Monday, December 19, 2011
Yes, it is true. I have been appointed to a vacancy in a High School in my District. I waited until I met the Administration and believe they are serious in giving me a chance to show my stuff. Like all appointments, this is provisional until the year end and if it turns out to be a good fit, I will have a permanent placement and no longer be an ATR.
The school is not great, in fact it is a restart school with real issues and poor grades and yes, it could face closure down the road but for now it is an easy commute with available parking. Therefore, I will give it a shot and see if I am still that great teacher I once was. While my days as Traveling ATR are over for now, I intend to stay active in advocating for ATRs and will in the future be a guest blogger on chaz's school daze and write about my experiences on what I find in my new school.
I thank everybody for their support and encouragement and hope that we all outlast Mayor Bloomberg.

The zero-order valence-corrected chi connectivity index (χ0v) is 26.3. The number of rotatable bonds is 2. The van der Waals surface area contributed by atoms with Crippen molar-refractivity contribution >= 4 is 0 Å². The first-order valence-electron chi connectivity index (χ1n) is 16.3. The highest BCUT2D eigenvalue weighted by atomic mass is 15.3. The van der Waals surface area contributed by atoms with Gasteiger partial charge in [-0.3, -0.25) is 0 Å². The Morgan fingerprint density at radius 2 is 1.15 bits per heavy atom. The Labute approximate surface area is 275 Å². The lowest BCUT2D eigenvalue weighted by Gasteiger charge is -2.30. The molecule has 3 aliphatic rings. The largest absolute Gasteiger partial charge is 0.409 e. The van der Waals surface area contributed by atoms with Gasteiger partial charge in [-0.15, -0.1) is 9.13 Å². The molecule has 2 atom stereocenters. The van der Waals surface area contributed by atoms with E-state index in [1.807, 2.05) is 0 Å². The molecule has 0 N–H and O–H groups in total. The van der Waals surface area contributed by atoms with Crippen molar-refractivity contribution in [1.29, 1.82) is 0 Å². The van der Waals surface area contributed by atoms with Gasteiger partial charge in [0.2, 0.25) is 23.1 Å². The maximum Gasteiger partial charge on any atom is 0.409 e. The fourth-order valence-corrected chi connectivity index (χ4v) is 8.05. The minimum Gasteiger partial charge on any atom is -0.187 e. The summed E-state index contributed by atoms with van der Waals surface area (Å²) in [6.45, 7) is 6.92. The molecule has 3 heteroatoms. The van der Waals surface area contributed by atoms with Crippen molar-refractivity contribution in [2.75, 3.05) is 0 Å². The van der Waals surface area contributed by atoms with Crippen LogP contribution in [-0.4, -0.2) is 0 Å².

Friday, December 16, 2011
My last school showed me what those poor District 76 ATRs have to go through when traveling between Brooklyn and Staten Island. I was sent to my first (and last) Rockaway school and it took me a good hour by car, including a $6.50 bridge toll to get there. The school is one of those small schools that co-exist with a closing large school. This school and all the other small schools in the Rockaway Peninsula are fighting tooth and nail to get the dwindling middle class students who don't go to the local parochial school.